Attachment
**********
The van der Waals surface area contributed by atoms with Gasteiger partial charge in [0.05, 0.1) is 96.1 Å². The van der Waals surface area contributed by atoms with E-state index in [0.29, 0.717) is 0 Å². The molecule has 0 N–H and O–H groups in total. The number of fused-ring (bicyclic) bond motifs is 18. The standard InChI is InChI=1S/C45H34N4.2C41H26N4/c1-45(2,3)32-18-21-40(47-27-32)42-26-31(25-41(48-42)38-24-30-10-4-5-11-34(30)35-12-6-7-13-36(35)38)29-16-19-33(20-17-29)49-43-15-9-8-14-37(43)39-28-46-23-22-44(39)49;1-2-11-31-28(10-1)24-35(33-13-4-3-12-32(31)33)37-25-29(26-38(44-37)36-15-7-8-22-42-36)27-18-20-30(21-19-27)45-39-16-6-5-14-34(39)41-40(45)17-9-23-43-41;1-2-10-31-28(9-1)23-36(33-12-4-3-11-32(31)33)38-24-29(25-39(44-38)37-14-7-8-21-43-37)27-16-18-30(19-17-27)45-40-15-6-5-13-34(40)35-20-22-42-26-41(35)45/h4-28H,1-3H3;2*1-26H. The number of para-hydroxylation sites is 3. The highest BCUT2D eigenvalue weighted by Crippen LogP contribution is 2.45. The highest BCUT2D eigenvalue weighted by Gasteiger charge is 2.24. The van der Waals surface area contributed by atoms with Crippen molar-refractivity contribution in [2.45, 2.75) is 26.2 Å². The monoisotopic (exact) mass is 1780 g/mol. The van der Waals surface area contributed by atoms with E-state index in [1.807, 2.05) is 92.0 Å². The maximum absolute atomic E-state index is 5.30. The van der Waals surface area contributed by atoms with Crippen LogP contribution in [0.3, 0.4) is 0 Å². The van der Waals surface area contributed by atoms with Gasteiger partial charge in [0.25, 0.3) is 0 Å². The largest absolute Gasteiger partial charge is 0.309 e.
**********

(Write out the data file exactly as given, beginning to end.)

The van der Waals surface area contributed by atoms with Gasteiger partial charge in [0.05, 0.1) is 96.1 Å². The van der Waals surface area contributed by atoms with E-state index in [0.29, 0.717) is 0 Å². The molecule has 0 N–H and O–H groups in total. The number of fused-ring (bicyclic) bond motifs is 18. The standard InChI is InChI=1S/C45H34N4.2C41H26N4/c1-45(2,3)32-18-21-40(47-27-32)42-26-31(25-41(48-42)38-24-30-10-4-5-11-34(30)35-12-6-7-13-36(35)38)29-16-19-33(20-17-29)49-43-15-9-8-14-37(43)39-28-46-23-22-44(39)49;1-2-11-31-28(10-1)24-35(33-13-4-3-12-32(31)33)37-25-29(26-38(44-37)36-15-7-8-22-42-36)27-18-20-30(21-19-27)45-39-16-6-5-14-34(39)41-40(45)17-9-23-43-41;1-2-10-31-28(9-1)23-36(33-12-4-3-11-32(31)33)38-24-29(25-39(44-38)37-14-7-8-21-43-37)27-16-18-30(19-17-27)45-40-15-6-5-13-34(40)35-20-22-42-26-41(35)45/h4-28H,1-3H3;2*1-26H. The number of para-hydroxylation sites is 3. The highest BCUT2D eigenvalue weighted by Crippen LogP contribution is 2.45. The highest BCUT2D eigenvalue weighted by Gasteiger charge is 2.24. The van der Waals surface area contributed by atoms with Crippen molar-refractivity contribution in [2.45, 2.75) is 26.2 Å². The monoisotopic (exact) mass is 1780 g/mol. The van der Waals surface area contributed by atoms with E-state index in [1.807, 2.05) is 92.0 Å². The maximum absolute atomic E-state index is 5.30. The van der Waals surface area contributed by atoms with Crippen LogP contribution in [0.3, 0.4) is 0 Å². The van der Waals surface area contributed by atoms with Gasteiger partial charge in [0.25, 0.3) is 0 Å². The largest absolute Gasteiger partial charge is 0.309 e.